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I'm not sure you are a denier. I'm not sure what you are trying to do. I don't want to interfere with a genius at work.

Janus said:

For light path to be significantly bent, it has to pass very near the star and and not "far away". The equation is:

Angle of deflection = 4GM/rc^2

where M is the mass of the object and r is the distance the light passes from its center. The angle is in radians.

With our own Sun a light ray just skimming it surface is deflected by just 1.7 arc-seconds (~ 1/2100 of a degree)

A ray just skimming the surface of the Earth would be deflected by just 0.0006 arc-seconds ( less than 1/6,000,000 of a degree).

So while the gravity of a mass can deflect light, this effect is just too insignificant to account for the effect you are trying to posit.

It like trying to say that it was the collision with a bumble bee during its flight which caused a plane to be 10 min late arriving at the airport. While that collision would have had a very small brief effect on the plane's speed, It would have come nowhere close to producing enough of an effect to make the plane 10 min late.

It's not enough to say "A can effect B, therefore A can cause C", unless you can show that the effect that A has on B is significant enough to produce result C.

 

Not only that, but you can't just jump from " gravity bends light paths" to " Earth's gravity drags light with it" because one does lead to the other.

 

My answer:

Light deflected by just 0.0006 arc-seconds =1.6*10^-7 degree. (I don't know how fast it is here. I would appreciate it if anyone could tell me.)

The earth's revolution degree: 360/365*24*60*60 = 1.1415*10^- 5 degree/s.

If the time of light passing through the earth is 0.01 seconds, about 3000 km,the angle of rotation of the earth is 1.1415*10^- 7 degree. It can't be ignored!

 

Now let's analyze Eddington observation.

There are two reasons that can lead to the bending of the object's moving path, one is the effect of the force, resulting in the speed in the vertical direction, the other is the refraction caused by the inhomogeneous medium or field, resulting in the bending of the path. Then the bending of light is probably caused by the latter. The sun is surrounded by a circle of gravitational field, the stronger the gravitational field is. When the light passes through the gravitational field of the sun, the light bends like refraction due to the inhomogeneity of the gravitational field. The bending of this path is different from the bending caused by the direct action of gravity. So it is not suitable to calculate the bending angle of light with the classical theory of flat throw.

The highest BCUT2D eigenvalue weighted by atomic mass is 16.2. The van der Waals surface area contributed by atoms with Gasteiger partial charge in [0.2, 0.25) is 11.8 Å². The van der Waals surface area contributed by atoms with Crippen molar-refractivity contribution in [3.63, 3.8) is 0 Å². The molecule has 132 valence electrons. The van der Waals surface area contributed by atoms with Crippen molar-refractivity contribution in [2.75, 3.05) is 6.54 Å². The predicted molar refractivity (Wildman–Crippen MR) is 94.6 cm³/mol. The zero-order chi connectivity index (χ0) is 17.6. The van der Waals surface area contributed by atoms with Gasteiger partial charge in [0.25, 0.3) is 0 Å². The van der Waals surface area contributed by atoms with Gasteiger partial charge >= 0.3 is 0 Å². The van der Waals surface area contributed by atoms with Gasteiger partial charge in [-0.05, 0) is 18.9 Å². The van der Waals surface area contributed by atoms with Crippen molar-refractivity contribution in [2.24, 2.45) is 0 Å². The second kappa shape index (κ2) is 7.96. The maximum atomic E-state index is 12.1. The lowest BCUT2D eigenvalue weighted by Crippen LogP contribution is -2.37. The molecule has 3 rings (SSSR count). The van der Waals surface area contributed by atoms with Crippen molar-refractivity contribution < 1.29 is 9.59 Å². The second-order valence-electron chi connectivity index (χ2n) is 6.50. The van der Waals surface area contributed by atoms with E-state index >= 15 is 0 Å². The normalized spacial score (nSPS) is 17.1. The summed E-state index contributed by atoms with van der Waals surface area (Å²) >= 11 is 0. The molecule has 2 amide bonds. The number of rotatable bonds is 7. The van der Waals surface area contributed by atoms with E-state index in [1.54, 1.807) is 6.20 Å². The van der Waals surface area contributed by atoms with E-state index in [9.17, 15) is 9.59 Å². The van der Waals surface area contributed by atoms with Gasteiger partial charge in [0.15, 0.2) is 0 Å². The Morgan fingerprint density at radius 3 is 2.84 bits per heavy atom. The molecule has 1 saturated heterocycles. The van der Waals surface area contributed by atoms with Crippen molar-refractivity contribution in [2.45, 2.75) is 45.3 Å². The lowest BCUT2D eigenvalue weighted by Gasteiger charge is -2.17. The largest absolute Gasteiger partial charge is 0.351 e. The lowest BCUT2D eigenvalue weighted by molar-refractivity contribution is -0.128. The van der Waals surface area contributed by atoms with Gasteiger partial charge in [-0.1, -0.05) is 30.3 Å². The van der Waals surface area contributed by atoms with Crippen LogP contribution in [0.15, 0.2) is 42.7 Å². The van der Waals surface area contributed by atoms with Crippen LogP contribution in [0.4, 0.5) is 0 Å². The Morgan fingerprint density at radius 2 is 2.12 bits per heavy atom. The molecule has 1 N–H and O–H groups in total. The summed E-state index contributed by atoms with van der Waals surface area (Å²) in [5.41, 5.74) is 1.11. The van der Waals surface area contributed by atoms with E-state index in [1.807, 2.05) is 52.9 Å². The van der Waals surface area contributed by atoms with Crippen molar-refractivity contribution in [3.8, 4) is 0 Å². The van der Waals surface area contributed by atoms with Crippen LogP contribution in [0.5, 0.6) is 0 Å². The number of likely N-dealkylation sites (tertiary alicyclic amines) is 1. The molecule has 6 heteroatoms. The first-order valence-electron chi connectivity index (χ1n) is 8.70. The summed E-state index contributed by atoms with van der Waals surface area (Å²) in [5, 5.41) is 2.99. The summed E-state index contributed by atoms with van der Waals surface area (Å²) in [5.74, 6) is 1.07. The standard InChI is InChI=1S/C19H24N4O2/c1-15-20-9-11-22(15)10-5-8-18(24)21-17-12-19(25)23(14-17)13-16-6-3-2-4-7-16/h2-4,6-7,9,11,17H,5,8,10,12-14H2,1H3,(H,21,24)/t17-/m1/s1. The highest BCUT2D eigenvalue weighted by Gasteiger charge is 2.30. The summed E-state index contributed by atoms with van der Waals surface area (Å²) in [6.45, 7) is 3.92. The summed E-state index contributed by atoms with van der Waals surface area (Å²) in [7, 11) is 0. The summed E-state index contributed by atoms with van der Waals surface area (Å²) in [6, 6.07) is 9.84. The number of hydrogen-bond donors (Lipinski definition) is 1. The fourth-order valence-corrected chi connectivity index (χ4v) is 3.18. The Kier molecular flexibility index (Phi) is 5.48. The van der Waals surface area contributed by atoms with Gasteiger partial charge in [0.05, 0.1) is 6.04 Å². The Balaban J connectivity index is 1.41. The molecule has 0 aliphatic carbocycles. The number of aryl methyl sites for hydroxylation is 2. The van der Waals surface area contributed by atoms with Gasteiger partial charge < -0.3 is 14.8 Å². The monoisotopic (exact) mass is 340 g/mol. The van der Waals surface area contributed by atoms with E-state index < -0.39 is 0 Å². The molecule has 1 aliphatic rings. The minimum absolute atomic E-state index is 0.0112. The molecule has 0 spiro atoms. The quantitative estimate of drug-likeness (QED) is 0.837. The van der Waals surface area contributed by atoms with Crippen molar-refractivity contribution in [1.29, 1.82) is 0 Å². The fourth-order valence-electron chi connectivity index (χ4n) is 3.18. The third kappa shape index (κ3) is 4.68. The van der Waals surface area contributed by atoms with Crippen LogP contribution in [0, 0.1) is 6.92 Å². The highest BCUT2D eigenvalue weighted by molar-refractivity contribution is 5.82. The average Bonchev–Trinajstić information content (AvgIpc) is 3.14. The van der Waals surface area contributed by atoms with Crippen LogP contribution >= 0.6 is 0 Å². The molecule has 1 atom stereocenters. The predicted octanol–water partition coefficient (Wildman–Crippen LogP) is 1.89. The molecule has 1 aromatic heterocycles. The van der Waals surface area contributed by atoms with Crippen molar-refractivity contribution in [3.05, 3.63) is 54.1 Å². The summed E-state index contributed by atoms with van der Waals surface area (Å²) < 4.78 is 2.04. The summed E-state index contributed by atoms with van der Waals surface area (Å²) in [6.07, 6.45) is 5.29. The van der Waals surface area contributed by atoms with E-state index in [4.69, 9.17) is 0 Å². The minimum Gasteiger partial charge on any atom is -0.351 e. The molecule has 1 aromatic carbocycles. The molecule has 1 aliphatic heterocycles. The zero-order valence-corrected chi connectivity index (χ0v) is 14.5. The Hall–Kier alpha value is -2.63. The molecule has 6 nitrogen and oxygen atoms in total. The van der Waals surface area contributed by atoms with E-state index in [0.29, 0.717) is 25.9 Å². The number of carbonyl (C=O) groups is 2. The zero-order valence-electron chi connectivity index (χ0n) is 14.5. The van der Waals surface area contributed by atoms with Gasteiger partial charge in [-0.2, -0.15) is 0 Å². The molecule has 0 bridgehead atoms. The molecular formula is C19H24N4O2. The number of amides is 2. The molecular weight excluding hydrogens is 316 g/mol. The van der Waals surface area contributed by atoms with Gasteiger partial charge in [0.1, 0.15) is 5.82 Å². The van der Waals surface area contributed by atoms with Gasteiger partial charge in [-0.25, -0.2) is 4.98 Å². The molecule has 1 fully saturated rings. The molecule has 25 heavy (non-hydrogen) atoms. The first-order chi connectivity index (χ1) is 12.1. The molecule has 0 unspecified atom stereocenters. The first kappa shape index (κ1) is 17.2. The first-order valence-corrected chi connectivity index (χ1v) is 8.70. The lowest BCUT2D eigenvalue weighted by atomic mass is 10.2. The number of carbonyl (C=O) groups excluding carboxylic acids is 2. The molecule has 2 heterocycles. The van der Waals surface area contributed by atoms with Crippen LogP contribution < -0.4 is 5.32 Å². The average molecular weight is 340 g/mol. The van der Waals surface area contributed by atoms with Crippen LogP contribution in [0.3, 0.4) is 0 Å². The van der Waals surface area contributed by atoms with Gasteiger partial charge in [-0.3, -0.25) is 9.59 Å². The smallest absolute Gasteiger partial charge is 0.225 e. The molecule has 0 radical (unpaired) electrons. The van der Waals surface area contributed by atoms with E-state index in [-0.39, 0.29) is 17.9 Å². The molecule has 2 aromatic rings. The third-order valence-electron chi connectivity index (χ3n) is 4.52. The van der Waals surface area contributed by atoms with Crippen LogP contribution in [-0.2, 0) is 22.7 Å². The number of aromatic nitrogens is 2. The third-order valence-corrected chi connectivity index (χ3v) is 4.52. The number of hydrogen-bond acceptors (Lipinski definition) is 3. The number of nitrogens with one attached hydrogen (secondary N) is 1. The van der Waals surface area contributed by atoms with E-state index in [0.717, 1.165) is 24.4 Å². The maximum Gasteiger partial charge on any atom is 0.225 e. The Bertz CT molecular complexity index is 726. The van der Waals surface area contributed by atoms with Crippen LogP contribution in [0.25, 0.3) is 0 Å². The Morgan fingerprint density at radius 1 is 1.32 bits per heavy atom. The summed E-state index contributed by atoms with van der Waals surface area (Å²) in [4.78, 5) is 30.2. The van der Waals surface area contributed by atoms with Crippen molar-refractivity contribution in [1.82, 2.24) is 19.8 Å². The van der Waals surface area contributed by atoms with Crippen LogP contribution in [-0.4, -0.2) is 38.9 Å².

https://photos.app.goo.gl/1kPbdLVXdxm2qqVD6

In this paper, we have analyzed that no matter sun moves in the same or opposite direction or at a certain angle, the speed of light relative to sun will not change. In the calculation of the theory of flat throw, because there is an acceleration process under the pull of gravity at the beginning, before the acceleration caused by gravity becomes negative, the light will be more far away from the sun, less affected by gravity, so the deflection angle of light will be smaller. This is the reason why the deflection angle of light calculated by the classical theory of flat throw is too small. There is nothing wrong with Newtonian mechanics, but it was not used correctly that time.

Your data supports the idea that light is trapped by gravity.

The rotation of the earth does not affect the strength of the gravitational field, so we should consider the rotation of the earth around the sun.

 

I give up looking for breakthroughs in the formula of special relativity. Those are mathematics, there will be no flaws. We focus on the bending of the light.

Edited by TonyYuan2020
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Time to move this to alternate theories.